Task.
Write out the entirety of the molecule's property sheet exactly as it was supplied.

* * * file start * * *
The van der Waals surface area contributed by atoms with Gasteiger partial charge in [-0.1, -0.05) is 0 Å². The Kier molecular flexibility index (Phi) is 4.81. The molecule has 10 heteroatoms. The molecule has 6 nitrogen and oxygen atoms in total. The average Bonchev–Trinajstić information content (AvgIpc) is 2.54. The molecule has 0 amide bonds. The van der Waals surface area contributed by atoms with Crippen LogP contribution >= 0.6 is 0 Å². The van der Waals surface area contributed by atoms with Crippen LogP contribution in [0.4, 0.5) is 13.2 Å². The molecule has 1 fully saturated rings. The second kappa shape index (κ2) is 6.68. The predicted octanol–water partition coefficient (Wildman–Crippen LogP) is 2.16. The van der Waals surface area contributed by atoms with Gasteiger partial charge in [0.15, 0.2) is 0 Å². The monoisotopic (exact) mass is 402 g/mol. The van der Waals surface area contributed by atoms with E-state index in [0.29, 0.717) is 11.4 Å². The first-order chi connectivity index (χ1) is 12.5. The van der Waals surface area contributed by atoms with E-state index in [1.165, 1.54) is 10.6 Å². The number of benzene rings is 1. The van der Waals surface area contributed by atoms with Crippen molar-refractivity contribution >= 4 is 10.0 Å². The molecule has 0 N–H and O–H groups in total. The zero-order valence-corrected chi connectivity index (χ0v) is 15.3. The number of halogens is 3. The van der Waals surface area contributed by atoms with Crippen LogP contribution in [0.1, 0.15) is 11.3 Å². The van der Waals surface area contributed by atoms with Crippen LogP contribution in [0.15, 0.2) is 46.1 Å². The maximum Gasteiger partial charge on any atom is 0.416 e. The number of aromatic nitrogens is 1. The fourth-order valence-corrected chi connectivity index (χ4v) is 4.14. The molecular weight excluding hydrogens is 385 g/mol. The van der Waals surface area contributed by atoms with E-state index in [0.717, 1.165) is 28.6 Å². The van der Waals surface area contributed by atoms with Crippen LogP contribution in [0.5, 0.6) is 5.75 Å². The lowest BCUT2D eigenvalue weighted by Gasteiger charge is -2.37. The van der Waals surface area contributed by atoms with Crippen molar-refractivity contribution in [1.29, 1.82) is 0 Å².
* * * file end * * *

The van der Waals surface area contributed by atoms with Gasteiger partial charge in [-0.1, -0.05) is 0 Å². The Kier molecular flexibility index (Phi) is 4.81. The molecule has 10 heteroatoms. The molecule has 6 nitrogen and oxygen atoms in total. The average Bonchev–Trinajstić information content (AvgIpc) is 2.54. The molecule has 0 amide bonds. The van der Waals surface area contributed by atoms with Crippen LogP contribution >= 0.6 is 0 Å². The van der Waals surface area contributed by atoms with Crippen LogP contribution in [0.4, 0.5) is 13.2 Å². The molecule has 1 fully saturated rings. The second kappa shape index (κ2) is 6.68. The predicted octanol–water partition coefficient (Wildman–Crippen LogP) is 2.16. The van der Waals surface area contributed by atoms with Gasteiger partial charge in [0.15, 0.2) is 0 Å². The monoisotopic (exact) mass is 402 g/mol. The van der Waals surface area contributed by atoms with E-state index in [0.29, 0.717) is 11.4 Å². The first-order chi connectivity index (χ1) is 12.5. The van der Waals surface area contributed by atoms with E-state index in [1.165, 1.54) is 10.6 Å². The number of benzene rings is 1. The van der Waals surface area contributed by atoms with Crippen molar-refractivity contribution >= 4 is 10.0 Å². The molecule has 0 N–H and O–H groups in total. The zero-order valence-corrected chi connectivity index (χ0v) is 15.3. The number of halogens is 3. The van der Waals surface area contributed by atoms with Crippen LogP contribution in [0.1, 0.15) is 11.3 Å². The van der Waals surface area contributed by atoms with Crippen LogP contribution in [0.15, 0.2) is 46.1 Å². The maximum Gasteiger partial charge on any atom is 0.416 e. The number of aromatic nitrogens is 1. The fourth-order valence-corrected chi connectivity index (χ4v) is 4.14. The molecular weight excluding hydrogens is 385 g/mol. The van der Waals surface area contributed by atoms with E-state index in [0.717, 1.165) is 28.6 Å². The van der Waals surface area contributed by atoms with Crippen LogP contribution in [0.5, 0.6) is 5.75 Å². The lowest BCUT2D eigenvalue weighted by Gasteiger charge is -2.37. The van der Waals surface area contributed by atoms with Crippen molar-refractivity contribution in [1.29, 1.82) is 0 Å².